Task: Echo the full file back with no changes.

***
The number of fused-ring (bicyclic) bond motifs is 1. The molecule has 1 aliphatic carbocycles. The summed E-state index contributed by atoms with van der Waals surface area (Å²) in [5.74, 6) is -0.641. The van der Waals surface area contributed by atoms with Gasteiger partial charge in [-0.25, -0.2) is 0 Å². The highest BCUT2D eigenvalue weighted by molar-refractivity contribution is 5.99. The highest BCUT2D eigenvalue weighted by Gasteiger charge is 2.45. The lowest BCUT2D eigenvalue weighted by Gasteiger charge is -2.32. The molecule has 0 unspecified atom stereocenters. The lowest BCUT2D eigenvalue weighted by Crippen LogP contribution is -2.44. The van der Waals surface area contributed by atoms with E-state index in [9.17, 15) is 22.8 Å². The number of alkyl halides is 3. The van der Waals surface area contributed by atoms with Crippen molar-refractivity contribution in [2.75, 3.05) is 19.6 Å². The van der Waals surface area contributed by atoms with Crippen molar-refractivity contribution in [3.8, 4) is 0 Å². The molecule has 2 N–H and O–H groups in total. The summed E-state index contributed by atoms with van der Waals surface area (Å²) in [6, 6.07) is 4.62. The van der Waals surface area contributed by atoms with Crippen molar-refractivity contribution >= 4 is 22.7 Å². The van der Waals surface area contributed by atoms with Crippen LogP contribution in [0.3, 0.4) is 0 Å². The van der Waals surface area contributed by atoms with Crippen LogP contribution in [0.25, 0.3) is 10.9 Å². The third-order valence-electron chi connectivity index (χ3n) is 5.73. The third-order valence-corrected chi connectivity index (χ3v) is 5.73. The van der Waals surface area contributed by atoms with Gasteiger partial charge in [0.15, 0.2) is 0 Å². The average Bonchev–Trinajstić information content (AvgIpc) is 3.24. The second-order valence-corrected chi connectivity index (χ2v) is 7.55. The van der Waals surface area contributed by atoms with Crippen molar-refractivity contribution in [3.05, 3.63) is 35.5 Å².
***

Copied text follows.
The number of fused-ring (bicyclic) bond motifs is 1. The molecule has 1 aliphatic carbocycles. The summed E-state index contributed by atoms with van der Waals surface area (Å²) in [5.74, 6) is -0.641. The van der Waals surface area contributed by atoms with Gasteiger partial charge in [-0.25, -0.2) is 0 Å². The highest BCUT2D eigenvalue weighted by molar-refractivity contribution is 5.99. The highest BCUT2D eigenvalue weighted by Gasteiger charge is 2.45. The lowest BCUT2D eigenvalue weighted by Gasteiger charge is -2.32. The molecule has 0 unspecified atom stereocenters. The lowest BCUT2D eigenvalue weighted by Crippen LogP contribution is -2.44. The van der Waals surface area contributed by atoms with E-state index in [9.17, 15) is 22.8 Å². The number of alkyl halides is 3. The van der Waals surface area contributed by atoms with Crippen molar-refractivity contribution in [2.75, 3.05) is 19.6 Å². The van der Waals surface area contributed by atoms with Crippen molar-refractivity contribution in [3.8, 4) is 0 Å². The molecule has 2 N–H and O–H groups in total. The summed E-state index contributed by atoms with van der Waals surface area (Å²) in [6, 6.07) is 4.62. The van der Waals surface area contributed by atoms with Crippen molar-refractivity contribution >= 4 is 22.7 Å². The van der Waals surface area contributed by atoms with Crippen LogP contribution in [0.3, 0.4) is 0 Å². The van der Waals surface area contributed by atoms with Crippen LogP contribution in [0.25, 0.3) is 10.9 Å². The third-order valence-electron chi connectivity index (χ3n) is 5.73. The third-order valence-corrected chi connectivity index (χ3v) is 5.73. The van der Waals surface area contributed by atoms with Gasteiger partial charge in [0.15, 0.2) is 0 Å². The average Bonchev–Trinajstić information content (AvgIpc) is 3.24. The second-order valence-corrected chi connectivity index (χ2v) is 7.55. The van der Waals surface area contributed by atoms with Crippen molar-refractivity contribution in [3.05, 3.63) is 35.5 Å².